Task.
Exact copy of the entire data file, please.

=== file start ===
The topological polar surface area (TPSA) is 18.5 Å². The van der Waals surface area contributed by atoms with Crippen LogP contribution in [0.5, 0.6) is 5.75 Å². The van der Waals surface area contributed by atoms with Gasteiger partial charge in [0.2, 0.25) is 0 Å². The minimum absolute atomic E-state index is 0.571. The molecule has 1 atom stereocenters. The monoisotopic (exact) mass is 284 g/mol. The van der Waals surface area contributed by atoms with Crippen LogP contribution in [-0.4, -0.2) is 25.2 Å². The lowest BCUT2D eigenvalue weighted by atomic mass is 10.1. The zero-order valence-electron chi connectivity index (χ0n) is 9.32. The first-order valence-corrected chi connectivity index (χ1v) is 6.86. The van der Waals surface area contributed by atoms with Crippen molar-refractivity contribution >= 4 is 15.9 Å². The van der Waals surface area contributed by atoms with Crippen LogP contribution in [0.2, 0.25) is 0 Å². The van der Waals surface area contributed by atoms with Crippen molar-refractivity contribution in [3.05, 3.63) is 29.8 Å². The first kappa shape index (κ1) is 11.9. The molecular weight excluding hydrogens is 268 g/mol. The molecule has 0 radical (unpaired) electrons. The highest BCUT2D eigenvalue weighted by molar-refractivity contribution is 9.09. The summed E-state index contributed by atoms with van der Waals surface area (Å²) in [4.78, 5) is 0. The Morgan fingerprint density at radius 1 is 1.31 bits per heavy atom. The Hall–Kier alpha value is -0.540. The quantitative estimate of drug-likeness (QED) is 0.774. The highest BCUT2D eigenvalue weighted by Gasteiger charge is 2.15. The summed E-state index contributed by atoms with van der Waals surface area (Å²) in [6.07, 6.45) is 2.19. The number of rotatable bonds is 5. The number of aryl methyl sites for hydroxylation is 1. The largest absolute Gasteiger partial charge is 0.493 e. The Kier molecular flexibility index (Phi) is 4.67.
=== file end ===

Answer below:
The topological polar surface area (TPSA) is 18.5 Å². The van der Waals surface area contributed by atoms with Crippen LogP contribution in [0.5, 0.6) is 5.75 Å². The van der Waals surface area contributed by atoms with Gasteiger partial charge in [0.2, 0.25) is 0 Å². The minimum absolute atomic E-state index is 0.571. The molecule has 1 atom stereocenters. The monoisotopic (exact) mass is 284 g/mol. The van der Waals surface area contributed by atoms with Crippen LogP contribution in [-0.4, -0.2) is 25.2 Å². The lowest BCUT2D eigenvalue weighted by atomic mass is 10.1. The zero-order valence-electron chi connectivity index (χ0n) is 9.32. The first-order valence-corrected chi connectivity index (χ1v) is 6.86. The van der Waals surface area contributed by atoms with Crippen molar-refractivity contribution >= 4 is 15.9 Å². The van der Waals surface area contributed by atoms with Crippen LogP contribution in [0.2, 0.25) is 0 Å². The van der Waals surface area contributed by atoms with Crippen molar-refractivity contribution in [3.05, 3.63) is 29.8 Å². The first kappa shape index (κ1) is 11.9. The molecular weight excluding hydrogens is 268 g/mol. The molecule has 0 radical (unpaired) electrons. The highest BCUT2D eigenvalue weighted by molar-refractivity contribution is 9.09. The summed E-state index contributed by atoms with van der Waals surface area (Å²) in [4.78, 5) is 0. The Morgan fingerprint density at radius 1 is 1.31 bits per heavy atom. The Hall–Kier alpha value is -0.540. The quantitative estimate of drug-likeness (QED) is 0.774. The highest BCUT2D eigenvalue weighted by Gasteiger charge is 2.15. The summed E-state index contributed by atoms with van der Waals surface area (Å²) in [6.07, 6.45) is 2.19. The number of rotatable bonds is 5. The number of aryl methyl sites for hydroxylation is 1. The largest absolute Gasteiger partial charge is 0.493 e. The Kier molecular flexibility index (Phi) is 4.67.